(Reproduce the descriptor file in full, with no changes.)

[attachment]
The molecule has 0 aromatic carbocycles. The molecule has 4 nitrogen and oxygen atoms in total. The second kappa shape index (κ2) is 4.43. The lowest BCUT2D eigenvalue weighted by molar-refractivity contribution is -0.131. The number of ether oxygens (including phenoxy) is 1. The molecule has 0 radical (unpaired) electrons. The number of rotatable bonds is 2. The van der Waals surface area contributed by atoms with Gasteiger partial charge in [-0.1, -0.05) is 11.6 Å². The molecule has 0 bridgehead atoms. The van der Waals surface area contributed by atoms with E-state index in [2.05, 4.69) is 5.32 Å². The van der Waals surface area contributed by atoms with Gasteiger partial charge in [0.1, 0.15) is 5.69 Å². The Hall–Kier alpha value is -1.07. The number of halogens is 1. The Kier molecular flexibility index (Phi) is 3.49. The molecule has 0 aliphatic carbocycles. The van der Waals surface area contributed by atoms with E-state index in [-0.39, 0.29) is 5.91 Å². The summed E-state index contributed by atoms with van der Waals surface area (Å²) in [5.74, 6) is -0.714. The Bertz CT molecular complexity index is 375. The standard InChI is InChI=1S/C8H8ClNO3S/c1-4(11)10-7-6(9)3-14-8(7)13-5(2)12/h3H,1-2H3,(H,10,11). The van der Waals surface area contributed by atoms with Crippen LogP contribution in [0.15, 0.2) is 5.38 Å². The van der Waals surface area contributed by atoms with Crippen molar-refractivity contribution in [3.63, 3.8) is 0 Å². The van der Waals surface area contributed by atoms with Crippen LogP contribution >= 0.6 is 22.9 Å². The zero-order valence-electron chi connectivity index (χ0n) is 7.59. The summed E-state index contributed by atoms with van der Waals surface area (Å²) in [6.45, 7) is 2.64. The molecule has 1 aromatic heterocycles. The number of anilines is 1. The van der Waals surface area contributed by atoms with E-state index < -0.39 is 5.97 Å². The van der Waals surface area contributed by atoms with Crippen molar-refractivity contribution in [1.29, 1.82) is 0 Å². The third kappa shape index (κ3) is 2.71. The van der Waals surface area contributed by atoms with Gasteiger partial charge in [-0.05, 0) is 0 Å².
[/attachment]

The molecule has 0 aromatic carbocycles. The molecule has 4 nitrogen and oxygen atoms in total. The second kappa shape index (κ2) is 4.43. The lowest BCUT2D eigenvalue weighted by molar-refractivity contribution is -0.131. The number of ether oxygens (including phenoxy) is 1. The molecule has 0 radical (unpaired) electrons. The number of rotatable bonds is 2. The van der Waals surface area contributed by atoms with Gasteiger partial charge in [-0.1, -0.05) is 11.6 Å². The molecule has 0 bridgehead atoms. The van der Waals surface area contributed by atoms with E-state index in [2.05, 4.69) is 5.32 Å². The van der Waals surface area contributed by atoms with Gasteiger partial charge in [0.1, 0.15) is 5.69 Å². The Hall–Kier alpha value is -1.07. The number of halogens is 1. The Kier molecular flexibility index (Phi) is 3.49. The molecule has 0 aliphatic carbocycles. The van der Waals surface area contributed by atoms with E-state index in [-0.39, 0.29) is 5.91 Å². The summed E-state index contributed by atoms with van der Waals surface area (Å²) in [5.74, 6) is -0.714. The Bertz CT molecular complexity index is 375. The standard InChI is InChI=1S/C8H8ClNO3S/c1-4(11)10-7-6(9)3-14-8(7)13-5(2)12/h3H,1-2H3,(H,10,11). The van der Waals surface area contributed by atoms with Crippen LogP contribution in [0.15, 0.2) is 5.38 Å². The van der Waals surface area contributed by atoms with Crippen molar-refractivity contribution in [3.63, 3.8) is 0 Å². The van der Waals surface area contributed by atoms with Crippen LogP contribution >= 0.6 is 22.9 Å². The zero-order valence-electron chi connectivity index (χ0n) is 7.59. The summed E-state index contributed by atoms with van der Waals surface area (Å²) in [6.45, 7) is 2.64. The molecule has 1 aromatic heterocycles. The number of anilines is 1. The van der Waals surface area contributed by atoms with E-state index < -0.39 is 5.97 Å². The van der Waals surface area contributed by atoms with Crippen molar-refractivity contribution in [1.29, 1.82) is 0 Å². The third kappa shape index (κ3) is 2.71. The van der Waals surface area contributed by atoms with Gasteiger partial charge in [-0.05, 0) is 0 Å².